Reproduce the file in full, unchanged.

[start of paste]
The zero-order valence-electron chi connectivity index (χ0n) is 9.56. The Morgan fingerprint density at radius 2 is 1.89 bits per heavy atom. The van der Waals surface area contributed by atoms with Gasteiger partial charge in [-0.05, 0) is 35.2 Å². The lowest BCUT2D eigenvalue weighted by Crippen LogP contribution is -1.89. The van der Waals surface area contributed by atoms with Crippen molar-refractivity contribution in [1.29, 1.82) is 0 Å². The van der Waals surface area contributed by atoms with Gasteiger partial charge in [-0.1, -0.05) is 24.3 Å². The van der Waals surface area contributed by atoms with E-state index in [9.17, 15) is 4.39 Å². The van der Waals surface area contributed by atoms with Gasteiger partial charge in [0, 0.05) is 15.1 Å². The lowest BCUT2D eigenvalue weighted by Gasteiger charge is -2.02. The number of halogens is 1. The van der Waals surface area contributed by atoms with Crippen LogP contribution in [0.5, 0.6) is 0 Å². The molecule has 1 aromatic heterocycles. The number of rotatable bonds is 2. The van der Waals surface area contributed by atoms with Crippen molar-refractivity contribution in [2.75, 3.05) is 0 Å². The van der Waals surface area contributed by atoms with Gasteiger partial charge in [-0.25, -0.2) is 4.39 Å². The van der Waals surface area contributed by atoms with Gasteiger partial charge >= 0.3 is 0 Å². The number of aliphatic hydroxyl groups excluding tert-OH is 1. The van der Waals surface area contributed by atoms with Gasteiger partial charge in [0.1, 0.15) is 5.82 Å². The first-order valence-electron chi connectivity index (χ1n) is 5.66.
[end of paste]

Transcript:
The zero-order valence-electron chi connectivity index (χ0n) is 9.56. The Morgan fingerprint density at radius 2 is 1.89 bits per heavy atom. The van der Waals surface area contributed by atoms with Gasteiger partial charge in [-0.05, 0) is 35.2 Å². The lowest BCUT2D eigenvalue weighted by Crippen LogP contribution is -1.89. The van der Waals surface area contributed by atoms with Crippen molar-refractivity contribution in [1.29, 1.82) is 0 Å². The van der Waals surface area contributed by atoms with Gasteiger partial charge in [-0.1, -0.05) is 24.3 Å². The van der Waals surface area contributed by atoms with E-state index in [9.17, 15) is 4.39 Å². The van der Waals surface area contributed by atoms with Gasteiger partial charge in [0, 0.05) is 15.1 Å². The lowest BCUT2D eigenvalue weighted by Gasteiger charge is -2.02. The number of halogens is 1. The van der Waals surface area contributed by atoms with Crippen LogP contribution in [0.5, 0.6) is 0 Å². The molecule has 1 aromatic heterocycles. The number of rotatable bonds is 2. The van der Waals surface area contributed by atoms with Crippen molar-refractivity contribution in [2.75, 3.05) is 0 Å². The van der Waals surface area contributed by atoms with Gasteiger partial charge in [-0.25, -0.2) is 4.39 Å². The van der Waals surface area contributed by atoms with Gasteiger partial charge >= 0.3 is 0 Å². The number of aliphatic hydroxyl groups excluding tert-OH is 1. The van der Waals surface area contributed by atoms with Gasteiger partial charge in [0.1, 0.15) is 5.82 Å². The first-order valence-electron chi connectivity index (χ1n) is 5.66.